Something About You Page 18

“Stop—you know I’m concerned, too.”

Cameron glared at him but didn’t pull her hand away. “Then stop complaining about the fact that I didn’t call you.”

He gave her one of his trademark but-I’m-so-innocent smiles. She’d seen that smile many times over the last twelve years, and yet it still worked on her. Usually.

“I apologize,” Collin said. “I freaked out hearing your story and inappropriately expressed my emotions through anger. It’s a guy thing.” He squeezed her hand. “I don’t like that you were one room away from a murder, Cam. Strange noises, watching a mysterious, hooded man through a peephole—this whole thing is far too Hitchcockian for me.”

“And I haven’t even told you the twist,” Cameron said. “Jack Pallas is one of the agents handling the case for the FBI.”

It took Amy a moment to place the name. “Wait—Agent Hottie?”

“Agent Asshole,” Cameron corrected her. “Agent Hottie” had been her former nickname for Jack, one long since dropped. Ever since he accused her of taking bribes from Roberto Martino.

“That is a twist. How is Agent Asshole these days?” Collin asked dryly. As Cameron’s best friend, he was de facto required to exhibit animosity toward Jack Pallas as well.

“More important, how was it seeing him after all this time?” Amy asked.

“We traded sarcastic barbs and insults the whole time. It was nice, catching up like that.”

“But is he still just as hot?” Amy exchanged a look with Collin. “Well, one of us had to ask.”

“That’s kind of irrelevant, don’t you think?” Cameron managed a coolly disdainful look as she took a sip of her wine. Then she swallowed too fast, nearly choked, and coughed while gasping for air.

Amy smiled. “I’ll take that as a yes.”

Cameron dabbed her watering eyes with a napkin and turned to Collin for help.

“Don’t look at me—I’m staying out of this one,” he said.

“I would like to remind both of you that the jerk embarrassed me on national television.”

“No, the jerk embarrassed himself on national television,” Amy said.

Cameron sniffed, partially mollified by this. “And I’d also like to point out that because of him, virtually every FBI agent in the Chicago area has carried a grudge against me for the past three years. Which has made things tons of fun, considering I work with the FBI on a near-daily basis.”

“You don’t have to see him again, do you?” Collin asked.

“If there is a god, no.” Cameron thought about this more seriously. “I don’t know, maybe if there are some follow-up questions they need to ask. But I’ll tell you this: if I do see Jack Pallas again, it will be on my terms. He may have caught me off guard last night, but next time I’ll be prepared. And at least I’ll be dressed appropriately for the occasion.”

“What was wrong with the way you were dressed?” Amy asked.

“I was wearing yoga pants and gym shoes.” Cameron scoffed. “I might as well have been naked.”

“Certainly would’ve made for a more interesting interrogation.”

Collin sat back in his chair, all haughty manlike. “You and your high heels. You’re lucky you weren’t still in your underwear. Between that and being interrogated in your gym shoes, which would you prefer?”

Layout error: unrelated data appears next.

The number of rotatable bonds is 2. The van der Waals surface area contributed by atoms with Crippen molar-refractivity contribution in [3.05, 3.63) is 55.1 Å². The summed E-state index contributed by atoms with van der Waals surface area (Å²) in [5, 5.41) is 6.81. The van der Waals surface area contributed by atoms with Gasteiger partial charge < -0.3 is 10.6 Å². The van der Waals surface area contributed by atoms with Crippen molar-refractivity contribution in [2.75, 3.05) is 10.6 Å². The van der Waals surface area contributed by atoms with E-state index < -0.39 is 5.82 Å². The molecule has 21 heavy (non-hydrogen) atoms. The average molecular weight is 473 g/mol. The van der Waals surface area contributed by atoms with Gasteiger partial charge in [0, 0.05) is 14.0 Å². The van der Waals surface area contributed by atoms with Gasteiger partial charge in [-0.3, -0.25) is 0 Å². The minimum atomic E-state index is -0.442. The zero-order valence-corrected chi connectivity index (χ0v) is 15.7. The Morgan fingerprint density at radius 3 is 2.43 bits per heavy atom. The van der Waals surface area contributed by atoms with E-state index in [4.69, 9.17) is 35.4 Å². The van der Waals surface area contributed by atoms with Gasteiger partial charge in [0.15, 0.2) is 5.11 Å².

Cameron thought about this. “Do I still get to wear high heels in the underwear scenario?”

“That was supposed to be a rhetorical question. You have a problem,” Collin said.

Cameron smiled. “So I like to vertically enhance . . . I’m a five-foot-three-inch trial lawyer. Cut me some slack.”

AMY LEFT APOLOGETICALLY as soon as dinner was over, saying that she needed to get up early the following morning to meet with her florist. Cameron and Collin stayed at the restaurant for another round of drinks, then walked the five blocks to her house.

It was a crisp October evening. Cameron pulled her jacket closed, belting it at her waist. “I’m not sure Amy’s going to make it to the wedding without having a nervous breakdown. I keep telling her to let me help out more.”

“You know how she is—she’s been planning this since she was five,” Collin said. “Speaking of planning, how’s the bachelorette party coming along?”

“Her cousins think we need a stripper,” Cameron said, referring to the other two bridesmaids. “But Amy practically made me swear an oath in blood: no strippers, no tacky wedding veil, and absolutely no penis paraphernalia. So I’m doing a wine tasting and desserts at my house, and then we’ll go to a bar afterward. I hope she likes it. If she fires me as maid of honor, you have to take on the job, you know.”

Collin threw his arm around her shoulders. “Not in a million years, babe.”

Cameron smiled and leaned against him, taking comfort in the firm solidness of his chest. In turn, Collin pulled her tighter, turning serious. “You know we were just kidding around at the restaurant, don’t you?”

“I know.”

“Because we’re very both worried about you.”

“I know that, too.”

They came to a stop in front of her house. Collin faced her, and she could see the worry in his hazel eyes. “Seriously, Cam—you were an eyewitness, earwitness, whatever you want to call it, to a murder. And you saw the killer leave. I hate to go down this road but . . . is there any chance he knew you were watching?”

Prev Next